Back to the ‘Hood (Childhood, That Is)

Childhood is a time of worry free adventure and fun. It’s filled with imagination and free play and big dreams. For most of us (myself included), childhood is a thing of long ago. It is buried deep in the past somewhere under all of the jobs and bills and responsibilities that forced us to grow up.

The great thing about being a kid is that there is no lack of creativity. No one has to teach children to use their imaginations – it just flows naturally (another point to prove that everyone has Creative Potential, like I talked about last week). And there’s no limit to the variety of ways to play that kids think up. It’s almost as if the less you know, the more easily you can be inspired.

Kickin’ It Old School

A little while back I gained some inspiration by reliving one aspect of my childhood. More my teenhood…Teenagery? Teendom? Anyway, for a brief moment in time, I traveled back to my adolescence and remembered one of my great loves – video games.

I know that I’m walking a fine just by talking about games. I’m guaranteed to sound like a geek on some level. When I tell you what type of games, I’ll be dating myself – either in youth or old age (depending on who you are). But here it goes anyway (deep breath): my favorite games were the early-mid 90s role playing adventure computer games. Those like King’s Quest, Space Quest and Indiana Jones were right down my alley – puzzle-packed and story-driven. (I liked Return to Zork and Myst as well, but they were more toward the end of my prime game-playing days. And I won’t even mention my very unhealthy short-lived addiction to The Sims. Oops.)

So, I was hanging around some friends who are designing the type of video games they like to play and I was struck with the same bug. With wistful longing I remembered Sir Graham’s quests (which, by the way, are now available via FREE download) and wished I could design a game in that style – but completely different in plot. And then I realized that I could. I had the desire and access to people with all the skills necessary to make it a reality. And so was born: Sub-Normal (working title).

Sub-Normal

The setting for the story is an alternate reality where technology has led Genetic Engineering (GenEn) to become not only normal, but prolific. The entire planet is filled with a race of super-powered humans, and the few non-GenEn among them are considered handicapped or Sub-Normal. What’s more, the government has proclaimed these sub-standard humans a drain on society and tasked its military with eradicating them.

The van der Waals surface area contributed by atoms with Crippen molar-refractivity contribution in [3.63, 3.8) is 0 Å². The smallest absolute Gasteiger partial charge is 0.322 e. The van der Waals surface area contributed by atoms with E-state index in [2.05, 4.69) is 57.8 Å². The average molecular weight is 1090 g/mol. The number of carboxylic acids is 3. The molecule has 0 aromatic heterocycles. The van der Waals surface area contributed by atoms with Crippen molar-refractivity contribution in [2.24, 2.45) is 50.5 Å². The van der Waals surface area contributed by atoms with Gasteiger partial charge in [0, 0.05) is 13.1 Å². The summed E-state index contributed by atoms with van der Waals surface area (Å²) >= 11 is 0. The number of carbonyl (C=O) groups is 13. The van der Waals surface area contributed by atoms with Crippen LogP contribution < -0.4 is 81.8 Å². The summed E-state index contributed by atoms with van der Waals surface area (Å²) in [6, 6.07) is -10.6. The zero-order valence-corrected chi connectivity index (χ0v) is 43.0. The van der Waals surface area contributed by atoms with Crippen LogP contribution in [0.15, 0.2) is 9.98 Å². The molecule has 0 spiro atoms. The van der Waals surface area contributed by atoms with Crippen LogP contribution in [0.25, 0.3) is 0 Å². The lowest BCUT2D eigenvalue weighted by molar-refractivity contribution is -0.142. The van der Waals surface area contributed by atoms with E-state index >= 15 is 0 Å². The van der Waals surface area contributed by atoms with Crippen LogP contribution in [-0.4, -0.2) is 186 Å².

Gideon and his sister are two Sub-Norms fighting to remain genetically pure, and thanks to their parents’ careful hiding, they’ve lived safely for two decades. But after his sister is captured, Gideon must locate her and infiltrate the system to rescue her, all the while keeping his own true identity a secret. Fortunately, he has a hidden talent.

Gideon’s parents were strongly against GenEn – but not before their eldest son had received his first treatment. When they stopped the treatments and tried to reverse the process, a part of his DNA had been altered, leaving him with a residual side effect: the ability to temporarily absorb and manifest the abilities of anyone he is near. (Though his ability helps him to hide, society doesn’t view him as a true GenEn, since his powers aren’t permanent.)

While most retro point-and-click adventure games focus heavily on gathering inventory items and using them in various ways to solve puzzles and overcome obstacles, in Sub-Normal Gideon will also incorporate the ability of absorbing various powers to achieve his goal. The urban fantasy game will have a comic-book-meets-real-life feel and be much darker than its (cheesy but likeable) mid-90s predecessors.

Get Back to the ‘Hood

So that’s my story. What about yours? If you let your mind wander back to your youth and temporarily forget the stress of adulthood, where does it want to go? Is there a hobby or an interest or a love you keep coming back to? Why not embrace that – see if you can incorporate it into your life for a day? Let me know if you find any nuggets of inspiration.

2 thoughts on “Back to the ‘Hood (Childhood, That Is)

  • Ooooh, I love your game story, Becca! That’s the first time I’ve heard you describe the premise. I’ll out myself as a geek right here and say that I can’t wait to play it. It sounds way fun. 🙂

    As for (re-)living that childhood dream — I’m doing it every day. And I love seeing other people doing it too!

    On a side note, I never played Myst, but I read the books “The Book of Ti’Ana” and “The Book of Atrus.” The writing is pretty bad, but the plots and characters are terrific.

  • Thanks! I’m pretty excited about the whole idea behind the game.

    Are those books entertwined with the Myst game? The names are familiar. I remember thee was a library building on the game and it seems like you could read small portions of some of the books.

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